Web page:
A former Plaquemines Parish judge who was stripped of his law license following his 2009 conviction on allegations that he pocketed more than $6,000 in public money can work as a lawyer again, the state Supreme Court has decided.
William Roe, 63, "has demonstrated that he recognizes the wrongfulness and seriousness of the misconduct for which he was disbarred," the high court said in a ruling issued Friday. He "has also shown that he possesses the requisite competence, honesty and integrity to be readmitted to the practice of law."
The ruling allowing Roe to revive his legal career comes nearly 18 months after he applied for reinstatement as an attorney.
Reached by telephone Friday, he said he was "very happy that the court is open to the idea of someone getting a second chance to practice after having made a mistake."
Admitted to the state bar in 1980, Roe later spent 18 years on the bench of the 25th Judicial District Court in Plaquemines. He declined to run for re-election in 2008 after a legislative audit linked him to questionable spending.
Roe was accused of getting the state to reimburse him for $6,851 in expenses incurred at three annual legal seminars in Sandestin, Florida, even though the trips had been paid for by the Plaquemines court.
The state Attorney General's Office charged Roe with felony theft. Retired Orleans Parish Judge Jerome Winsberg instead found him guilty of misdemeanor counts of unauthorized use of movables in September 2009.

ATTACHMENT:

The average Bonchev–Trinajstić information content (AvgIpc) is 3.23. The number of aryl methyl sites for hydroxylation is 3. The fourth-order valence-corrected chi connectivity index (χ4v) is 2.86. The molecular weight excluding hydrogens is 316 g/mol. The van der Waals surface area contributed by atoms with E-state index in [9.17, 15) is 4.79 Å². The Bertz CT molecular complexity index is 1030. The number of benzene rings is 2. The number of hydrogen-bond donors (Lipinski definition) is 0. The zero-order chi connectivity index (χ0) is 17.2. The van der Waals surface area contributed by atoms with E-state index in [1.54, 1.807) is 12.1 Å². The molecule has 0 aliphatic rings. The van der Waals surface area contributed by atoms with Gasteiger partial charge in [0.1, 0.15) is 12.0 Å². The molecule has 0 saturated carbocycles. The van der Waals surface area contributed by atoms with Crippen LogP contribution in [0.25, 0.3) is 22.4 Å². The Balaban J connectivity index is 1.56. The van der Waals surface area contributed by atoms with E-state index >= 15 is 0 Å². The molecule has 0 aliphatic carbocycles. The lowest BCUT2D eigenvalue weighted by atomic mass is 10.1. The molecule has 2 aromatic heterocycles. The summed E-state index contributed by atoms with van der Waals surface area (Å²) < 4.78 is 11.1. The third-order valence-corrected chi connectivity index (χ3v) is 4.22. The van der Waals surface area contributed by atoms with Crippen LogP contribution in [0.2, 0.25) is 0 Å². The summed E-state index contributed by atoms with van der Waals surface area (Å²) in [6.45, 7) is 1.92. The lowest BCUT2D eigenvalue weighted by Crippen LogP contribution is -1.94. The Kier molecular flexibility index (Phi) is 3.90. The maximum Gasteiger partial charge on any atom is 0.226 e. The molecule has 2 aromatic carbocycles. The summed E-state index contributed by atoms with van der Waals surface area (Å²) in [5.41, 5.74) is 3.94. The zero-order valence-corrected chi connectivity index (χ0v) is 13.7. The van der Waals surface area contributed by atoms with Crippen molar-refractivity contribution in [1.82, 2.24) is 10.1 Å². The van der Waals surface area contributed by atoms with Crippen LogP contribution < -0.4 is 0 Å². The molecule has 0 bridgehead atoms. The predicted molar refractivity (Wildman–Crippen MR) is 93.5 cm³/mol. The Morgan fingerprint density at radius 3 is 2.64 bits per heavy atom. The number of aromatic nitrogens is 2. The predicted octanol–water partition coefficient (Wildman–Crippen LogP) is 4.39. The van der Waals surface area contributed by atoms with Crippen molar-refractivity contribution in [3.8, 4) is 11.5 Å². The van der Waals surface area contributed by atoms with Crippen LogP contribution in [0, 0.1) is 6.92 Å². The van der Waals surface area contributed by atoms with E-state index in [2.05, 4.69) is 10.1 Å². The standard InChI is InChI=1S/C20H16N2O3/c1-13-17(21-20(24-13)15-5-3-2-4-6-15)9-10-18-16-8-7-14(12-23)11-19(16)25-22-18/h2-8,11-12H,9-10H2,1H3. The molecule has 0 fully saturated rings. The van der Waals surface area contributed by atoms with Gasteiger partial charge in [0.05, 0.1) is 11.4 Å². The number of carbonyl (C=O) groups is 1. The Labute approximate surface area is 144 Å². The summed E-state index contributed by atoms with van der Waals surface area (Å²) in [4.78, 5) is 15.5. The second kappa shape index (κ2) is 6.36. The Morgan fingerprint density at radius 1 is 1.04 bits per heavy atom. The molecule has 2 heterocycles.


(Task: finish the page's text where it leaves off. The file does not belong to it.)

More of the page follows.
After exhausting his appeals in the criminal case, Roe spent 43 days in jail beginning Dec. 20, 2011. He then went on probation and was ordered to complete 240 hours of community service, records show.
By then, the state Supreme Court had temporarily suspended him from practicing law. Shortly after he completed his jail sentence, Roe agreed with the decision to disbar him.
He applied to get his law license back in August 2016. The state Attorney Disciplinary Board recommended his reinstatement, and the judiciary's enforcement arm, the Office of Disciplinary Counsel, did not oppose it.
Roe said he sought reinstatement because he has encountered a number of people who had legal problems that he would have liked to help resolve for no fee.
He said he wasn't interested in a full-time return to a legal practice as much as having the authority to assist in certain situations, such as with single or divorced parents facing child support or custody issues.
"I wouldn't be opposed to being retained on occasion, but I just want to be able to help someone pro bono when I can," said Roe, who said he kept up with continuing legal education courses while he was disbarred.
Roe is now a New Orleans resident.